Brainwashed: Sex-Camera-Power is an expansive documentary essay on the gendered nature of film language, presented, written, directed and produced by filmmaker and CalArts professor Nina Menkes (Phantom Love). Using 175 snippets of footage from scores of films, as well as interviews with filmmakers such as Joey Soloway, Julie Dash, Catherine Hardwicke and Eliza Hittman, among others, it represents a slickly assembled bricolage of imagery and rhetoric, neatly edited by Cecily Rhett, that seeks to illustrate Menkes’ “understandings about shot design and the established cinematic canon,” to quote her director’s statement.
Clearly made with the best of didactic intentions, and especially affecting when paying tribute to “original gangster” film theorist Laura Mulvey, interviewed all too briefly here, the film is founded on a simplistic, poorly argued thesis that is way out to sea, many waves of feminist film theory behind from what’s going on these days in academic circles and feminist discourse. In essence, Menkes proposes here a watered-down version of Mulvey’s ideas about the “male gaze,” a term Mulvey coined in her foundational 1975 essay “Visual Pleasure and Narrative Cinema.” Mind you, Menkes dispenses with all the juicy psychoanalytic language about phallocentrism and scopophilia Mulvey retconned from Freud, a foundation much debated in the last few decades but which at least provided a solid theoretical framework at the time.
Well-intentioned, but dated and reductive.
Brainwashed has many endearing qualities, such as interesting interviewees and pretty shots of Menkes strolling down the Croisette at the Cannes Film Festival, but the presence of a solid theoretical framework is not one of its virtues. Menkes takes that central, so-basic-it’s-banal notion about who does the looking in film, and who is looked at, in order to mount a critique of the quintessentially patriarchal nature of film language. Which is fine, if ultimately so reductive and lacking in nuance that the model can’t really cope with films made by women directors who don’t fit Menkes’ strictures. Cheryl Dunye’s extreme close-ups of two women making love in The Watermelon Woman (1996) gets a pass of course, but Sofia Coppola’s long held shot of Scarlett Johansson’s derriere in the opening minutes of Lost in Translation (2003) is somehow too much like the male gaze for some reason. Kathryn Bigelow earns recognition for being the first woman to win an Oscar for Best Director for The Hurt Locker (2008) but gets dinged for hiring all men to supervise the key craft contributions for that film.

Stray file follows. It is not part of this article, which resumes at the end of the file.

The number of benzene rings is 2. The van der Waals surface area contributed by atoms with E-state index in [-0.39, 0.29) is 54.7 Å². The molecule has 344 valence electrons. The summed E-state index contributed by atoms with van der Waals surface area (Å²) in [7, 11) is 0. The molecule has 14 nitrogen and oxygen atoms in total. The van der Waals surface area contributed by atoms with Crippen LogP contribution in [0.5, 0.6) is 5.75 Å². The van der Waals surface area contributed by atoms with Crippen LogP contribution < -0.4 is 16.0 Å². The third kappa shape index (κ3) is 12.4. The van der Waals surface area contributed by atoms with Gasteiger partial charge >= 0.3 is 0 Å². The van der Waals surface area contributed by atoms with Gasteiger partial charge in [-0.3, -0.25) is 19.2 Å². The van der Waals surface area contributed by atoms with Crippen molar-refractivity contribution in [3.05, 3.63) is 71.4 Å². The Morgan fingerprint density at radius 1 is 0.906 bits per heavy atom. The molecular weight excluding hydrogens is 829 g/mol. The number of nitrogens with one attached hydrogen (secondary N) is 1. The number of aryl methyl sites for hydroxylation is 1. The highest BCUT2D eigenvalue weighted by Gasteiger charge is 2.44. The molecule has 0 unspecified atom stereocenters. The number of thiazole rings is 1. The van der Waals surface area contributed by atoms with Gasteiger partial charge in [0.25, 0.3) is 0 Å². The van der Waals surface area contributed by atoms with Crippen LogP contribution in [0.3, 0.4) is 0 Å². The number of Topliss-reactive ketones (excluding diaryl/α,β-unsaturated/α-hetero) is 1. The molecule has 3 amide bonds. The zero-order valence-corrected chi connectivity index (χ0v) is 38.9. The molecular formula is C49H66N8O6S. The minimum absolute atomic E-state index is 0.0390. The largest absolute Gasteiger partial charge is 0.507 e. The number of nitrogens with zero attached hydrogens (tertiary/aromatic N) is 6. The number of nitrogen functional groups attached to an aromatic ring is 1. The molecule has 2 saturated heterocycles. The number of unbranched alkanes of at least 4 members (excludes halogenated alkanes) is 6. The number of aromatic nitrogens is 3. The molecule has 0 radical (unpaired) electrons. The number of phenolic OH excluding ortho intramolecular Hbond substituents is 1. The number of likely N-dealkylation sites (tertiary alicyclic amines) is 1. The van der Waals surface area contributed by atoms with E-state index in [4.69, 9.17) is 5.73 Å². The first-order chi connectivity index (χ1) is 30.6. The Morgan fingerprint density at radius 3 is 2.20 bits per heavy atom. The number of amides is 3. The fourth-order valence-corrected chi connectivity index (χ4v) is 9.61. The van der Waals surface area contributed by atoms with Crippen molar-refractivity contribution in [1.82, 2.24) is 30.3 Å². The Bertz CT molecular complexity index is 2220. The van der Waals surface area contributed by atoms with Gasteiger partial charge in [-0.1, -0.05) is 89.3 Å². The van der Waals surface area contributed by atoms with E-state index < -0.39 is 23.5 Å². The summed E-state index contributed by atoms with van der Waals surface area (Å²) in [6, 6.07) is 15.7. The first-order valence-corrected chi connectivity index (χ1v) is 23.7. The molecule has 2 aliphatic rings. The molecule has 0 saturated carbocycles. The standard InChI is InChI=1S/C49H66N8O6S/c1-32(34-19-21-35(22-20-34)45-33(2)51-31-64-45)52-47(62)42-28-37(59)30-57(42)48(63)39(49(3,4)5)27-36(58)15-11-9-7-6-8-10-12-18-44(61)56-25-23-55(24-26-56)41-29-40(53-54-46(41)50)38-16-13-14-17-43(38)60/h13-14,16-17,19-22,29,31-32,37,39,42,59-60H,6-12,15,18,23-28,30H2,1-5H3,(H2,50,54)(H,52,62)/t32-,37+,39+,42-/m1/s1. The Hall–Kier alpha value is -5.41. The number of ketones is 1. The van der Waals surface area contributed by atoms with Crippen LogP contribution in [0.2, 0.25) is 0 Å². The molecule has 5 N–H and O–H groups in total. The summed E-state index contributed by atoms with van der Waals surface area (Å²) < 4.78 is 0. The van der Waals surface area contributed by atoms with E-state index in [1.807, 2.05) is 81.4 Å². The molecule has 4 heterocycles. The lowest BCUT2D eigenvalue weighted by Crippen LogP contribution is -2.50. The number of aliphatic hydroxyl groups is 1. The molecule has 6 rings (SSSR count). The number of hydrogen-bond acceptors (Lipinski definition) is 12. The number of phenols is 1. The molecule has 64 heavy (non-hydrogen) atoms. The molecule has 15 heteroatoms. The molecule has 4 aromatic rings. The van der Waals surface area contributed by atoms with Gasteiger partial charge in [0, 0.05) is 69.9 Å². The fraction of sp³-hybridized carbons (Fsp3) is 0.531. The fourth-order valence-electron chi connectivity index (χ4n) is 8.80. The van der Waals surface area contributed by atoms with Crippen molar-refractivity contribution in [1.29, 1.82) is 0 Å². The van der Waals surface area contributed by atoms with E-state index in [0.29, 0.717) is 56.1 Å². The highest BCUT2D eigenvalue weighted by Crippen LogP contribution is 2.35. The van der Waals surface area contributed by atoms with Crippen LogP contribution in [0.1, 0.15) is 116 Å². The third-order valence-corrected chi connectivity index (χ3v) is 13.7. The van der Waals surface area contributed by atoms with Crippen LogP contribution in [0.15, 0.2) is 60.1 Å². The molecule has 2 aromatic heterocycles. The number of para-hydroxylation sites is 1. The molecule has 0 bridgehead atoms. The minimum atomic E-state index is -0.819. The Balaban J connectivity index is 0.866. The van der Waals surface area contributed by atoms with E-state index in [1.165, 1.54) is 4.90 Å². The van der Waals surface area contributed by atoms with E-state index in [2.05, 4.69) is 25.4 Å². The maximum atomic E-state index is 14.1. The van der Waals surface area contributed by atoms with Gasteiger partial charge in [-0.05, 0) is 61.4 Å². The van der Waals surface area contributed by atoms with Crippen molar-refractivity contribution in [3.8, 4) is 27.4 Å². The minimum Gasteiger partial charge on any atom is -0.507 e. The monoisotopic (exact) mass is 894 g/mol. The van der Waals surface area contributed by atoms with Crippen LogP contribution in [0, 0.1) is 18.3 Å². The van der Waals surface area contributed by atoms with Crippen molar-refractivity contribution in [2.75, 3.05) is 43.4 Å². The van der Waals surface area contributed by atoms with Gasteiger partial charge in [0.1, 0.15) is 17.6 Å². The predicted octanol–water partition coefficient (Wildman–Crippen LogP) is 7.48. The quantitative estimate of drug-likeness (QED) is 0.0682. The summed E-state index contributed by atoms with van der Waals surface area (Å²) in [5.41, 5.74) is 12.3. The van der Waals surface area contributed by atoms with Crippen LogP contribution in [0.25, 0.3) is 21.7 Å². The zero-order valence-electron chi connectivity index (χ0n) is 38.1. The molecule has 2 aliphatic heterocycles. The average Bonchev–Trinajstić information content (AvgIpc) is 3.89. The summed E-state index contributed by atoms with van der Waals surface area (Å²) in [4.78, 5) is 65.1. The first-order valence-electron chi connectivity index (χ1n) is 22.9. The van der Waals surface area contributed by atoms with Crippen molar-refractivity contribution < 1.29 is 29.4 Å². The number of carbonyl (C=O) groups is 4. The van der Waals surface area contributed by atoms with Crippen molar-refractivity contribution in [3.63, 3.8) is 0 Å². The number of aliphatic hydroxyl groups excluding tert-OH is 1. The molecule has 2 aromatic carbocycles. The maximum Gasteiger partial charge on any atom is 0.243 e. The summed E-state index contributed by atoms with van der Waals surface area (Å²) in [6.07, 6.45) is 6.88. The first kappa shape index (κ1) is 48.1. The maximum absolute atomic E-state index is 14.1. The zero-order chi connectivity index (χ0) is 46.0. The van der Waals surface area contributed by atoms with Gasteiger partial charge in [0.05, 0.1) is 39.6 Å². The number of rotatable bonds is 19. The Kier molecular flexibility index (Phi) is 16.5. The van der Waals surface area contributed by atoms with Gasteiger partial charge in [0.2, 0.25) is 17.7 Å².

The film finds its feet on more persuasive ground when it engages with the realpolitik of the film industry, addressing the innate and persistent sexism in Hollywood specifically that’s challenged and humiliated filmmakers from Rosanna Arquette to Penelope Spheeris. Fellow director and activist Maria Giese talks informatively about efforts to use Title VII of the Civil Rights Act to find a legal path to reducing discrimination against women in the industry, a topic that deserves a documentary all its own. Intimacy coordinator Ita Obrien, who worked on TV’s I May Destroy You and Normal People, also helps to move the discussion into the 21st century given how filmmakers now can make films that express a female or even non-binary gaze, the latter a particular concern of Soloway’s.
It’s frustrating that these lines of inquiry aren’t pursued fully instead of offering up yet more clips from canonical male voyeuristic fare like The Lady From Shanghai (1947) and Blow-Up (1966) so as to make the viewer ashamed of enjoying them. Brainwashed seems very concerned with policing viewer pleasure and has no time to explore the complexity of desire the way, for instance, Mulvey herself did in one of her other seminal essays, “Afterthoughts on ‘Visual Pleasure and Narrative Cinema’ inspired by King Vidor’s Duel in the Sun (1946),” which explored female spectatorship. As that iconic musical theorist of female desire Cyndi Lauper once sang, sometimes “girls just wanna have fun.”